Building a Restructuring Hub: Lessons from Singapore

Author(s)

Aurelio Gurrea Martínez
Assistant Professor of Law, Singapore Management University

Posted

Time to read

3 Minutes

Insolvency law plays an essential role in the real economy. On the one hand, an attractive insolvency framework for debtors can promote entrepreneurship, innovation, responsible risk-taking and the preservation of viable businesses facing financial trouble. On the other hand, an attractive insolvency framework for creditors can help them maximise their recoveries if their debtors eventually become insolvent.  Thus, from an ex ante perspective, insolvency law can encourage lenders to extend credit, facilitating firms’ access to finance and the promotion of economic growth. 

Additionally, adopting an attractive insolvency framework for debtors and creditors can bring many other benefits for a local economy. For instance, a jurisdiction with an attractive insolvency framework for creditors will provide a more attractive forum for lenders and financial services. Similarly, an attractive insolvency framework for debtors may strengthen the position of a jurisdiction as a restructuring hub. In both cases, countries can benefit from the job opportunities created in the legal and financial industries, as well as other sources of income generated by increased levels of trade, foreign investments, consumption, and tax revenues. 

However, in jurisdictions traditionally having creditor-oriented insolvency systems, such as the United Kingdom, Hong Kong and Singapore, one of the primary challenges faced when improving the restructuring framework for debtors consists of making sure that the insolvency system remains protective of the interests of the creditors. If an insolvency reform makes creditors worse off, lenders may respond with an increase in the cost of debt, harming firms’ access to finance and thereby the ability of companies to pursue value-creating projects that can ultimately generate jobs, wealth and growth. As a result, a reform seeking to support the real economy may end up doing more harm than good.  Moreover, in the context of global financial centres, such as the United States, the United Kingdom, Hong Kong and Singapore, an undesirable reform for creditors can also undermine the leadership of these jurisdictions as international hubs for legal and financial services.

In my new article, ‘Building a Restructuring Hub: Lessons from Singapore’, I analyse the steps that Singapore has taken to become an international hub for debt restructuring. Namely, it is argued that the Singapore strategy has been based on three primary pillars: (i) the development of an attractive business and institutional environment; (ii) the modernisation of Singapore’s insolvency and restructuring laws; and (iii) the strengthening of the restructuring ecosystem while enhancing Singapore’s leadership in the international insolvency debate.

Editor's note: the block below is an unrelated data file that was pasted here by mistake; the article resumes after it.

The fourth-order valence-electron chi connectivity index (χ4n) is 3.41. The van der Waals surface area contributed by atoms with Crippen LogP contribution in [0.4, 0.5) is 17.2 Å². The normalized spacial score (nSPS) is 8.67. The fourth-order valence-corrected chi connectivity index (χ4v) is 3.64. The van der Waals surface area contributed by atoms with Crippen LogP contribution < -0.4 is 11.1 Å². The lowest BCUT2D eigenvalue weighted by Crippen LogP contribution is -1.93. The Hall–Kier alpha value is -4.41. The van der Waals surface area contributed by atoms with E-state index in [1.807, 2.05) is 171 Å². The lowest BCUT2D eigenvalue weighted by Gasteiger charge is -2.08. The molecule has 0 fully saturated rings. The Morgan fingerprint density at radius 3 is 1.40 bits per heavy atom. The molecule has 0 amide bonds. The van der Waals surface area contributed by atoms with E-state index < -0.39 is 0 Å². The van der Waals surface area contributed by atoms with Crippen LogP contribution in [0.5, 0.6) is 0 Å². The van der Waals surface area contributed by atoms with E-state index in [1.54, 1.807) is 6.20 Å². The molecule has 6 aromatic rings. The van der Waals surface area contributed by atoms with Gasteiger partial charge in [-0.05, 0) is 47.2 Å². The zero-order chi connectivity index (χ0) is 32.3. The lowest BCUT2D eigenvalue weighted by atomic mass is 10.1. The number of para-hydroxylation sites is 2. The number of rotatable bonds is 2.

Then, by using a novel index measuring the attractiveness of reorganisation procedures from the perspective of debtors, secured creditors and general unsecured creditors, my paper analyses how the Singapore insolvency reforms have affected debtors and creditors, and how the attractiveness of reorganisation procedures in the United States, the United Kingdom, Hong Kong and Singapore has evolved from 2000 to 2020.

As shown in the table and graph below included, the US Chapter 11 has traditionally been the most attractive reorganisation procedure for debtors among those existing in the financial centres analysed in my paper. However, the recent insolvency reforms adopted in Singapore have made the city-state’s Scheme of Arrangement replace the US Chapter 11 as the most attractive reorganisation procedure for debtors.

My paper then assesses the attractiveness of reorganisation procedures from the perspective of secured creditors and general unsecured creditors. Against the classification of pro-debtor or pro-creditor insolvency jurisdictions often provided in the literature, my index shows that countries like the United States have managed to design an insolvency system that is both pro-debtor and pro-creditor, and the recent insolvency reforms adopted in Singapore and the United Kingdom have significantly improved the attractiveness of their restructuring framework for debtors while continuing to be attractive jurisdictions for lenders. Therefore, these reforms can provide valuable lessons for jurisdictions interested in improving the attractiveness of their restructuring frameworks for debtors without undermining the position of creditors. Moreover, it also shows that, within a particular jurisdiction, some procedures can be more pro-debtor or pro-creditor. Therefore, classifying a country as a pro-debtor or a pro-creditor insolvency jurisdiction can be misleading.

Based on the experience of Singapore and the steps that the country has taken to become an international hub for debt restructuring, the paper concludes by arguing that enhancing the insolvency framework and solving the debtor-creditor dilemma is just the first step to become a restructuring hub. The sophistication of the judiciary, the development of the restructuring ecosystem, and other external factors mainly related to the international recognition of reorganisation procedures will also play an essential role in the success of a jurisdiction seeking to become an international hub for debt restructuring.

Aurelio Gurrea-Martínez is an Assistant Professor of Law and Head of the Singapore Global Restructuring Initiative at Singapore Management University Yong Pung How School of Law.

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